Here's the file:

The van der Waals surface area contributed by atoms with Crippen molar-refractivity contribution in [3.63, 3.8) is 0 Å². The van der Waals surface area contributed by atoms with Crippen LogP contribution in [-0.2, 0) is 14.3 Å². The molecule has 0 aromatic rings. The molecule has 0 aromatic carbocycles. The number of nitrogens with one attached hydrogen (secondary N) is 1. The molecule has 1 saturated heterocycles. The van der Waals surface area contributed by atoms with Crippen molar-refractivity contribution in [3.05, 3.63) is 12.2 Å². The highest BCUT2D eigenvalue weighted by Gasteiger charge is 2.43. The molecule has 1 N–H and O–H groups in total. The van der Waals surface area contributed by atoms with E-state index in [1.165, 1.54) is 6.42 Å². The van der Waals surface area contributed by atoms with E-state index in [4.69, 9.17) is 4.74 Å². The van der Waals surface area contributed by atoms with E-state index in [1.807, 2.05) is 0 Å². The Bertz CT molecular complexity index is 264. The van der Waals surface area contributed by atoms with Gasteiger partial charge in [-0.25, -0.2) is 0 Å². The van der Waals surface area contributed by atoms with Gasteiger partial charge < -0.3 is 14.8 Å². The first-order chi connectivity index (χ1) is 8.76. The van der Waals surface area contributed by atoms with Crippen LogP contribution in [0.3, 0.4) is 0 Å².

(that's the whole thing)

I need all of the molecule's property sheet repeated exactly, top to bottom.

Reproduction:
The van der Waals surface area contributed by atoms with Crippen molar-refractivity contribution in [3.63, 3.8) is 0 Å². The van der Waals surface area contributed by atoms with Crippen LogP contribution in [-0.2, 0) is 14.3 Å². The molecule has 0 aromatic rings. The molecule has 0 aromatic carbocycles. The number of nitrogens with one attached hydrogen (secondary N) is 1. The molecule has 1 saturated heterocycles. The van der Waals surface area contributed by atoms with Crippen molar-refractivity contribution in [3.05, 3.63) is 12.2 Å². The highest BCUT2D eigenvalue weighted by Gasteiger charge is 2.43. The molecule has 1 N–H and O–H groups in total. The van der Waals surface area contributed by atoms with E-state index in [1.165, 1.54) is 6.42 Å². The van der Waals surface area contributed by atoms with E-state index in [4.69, 9.17) is 4.74 Å². The van der Waals surface area contributed by atoms with E-state index in [1.807, 2.05) is 0 Å². The Bertz CT molecular complexity index is 264. The van der Waals surface area contributed by atoms with Gasteiger partial charge in [-0.25, -0.2) is 0 Å². The van der Waals surface area contributed by atoms with Gasteiger partial charge < -0.3 is 14.8 Å². The first-order chi connectivity index (χ1) is 8.76. The van der Waals surface area contributed by atoms with Crippen LogP contribution in [0.3, 0.4) is 0 Å².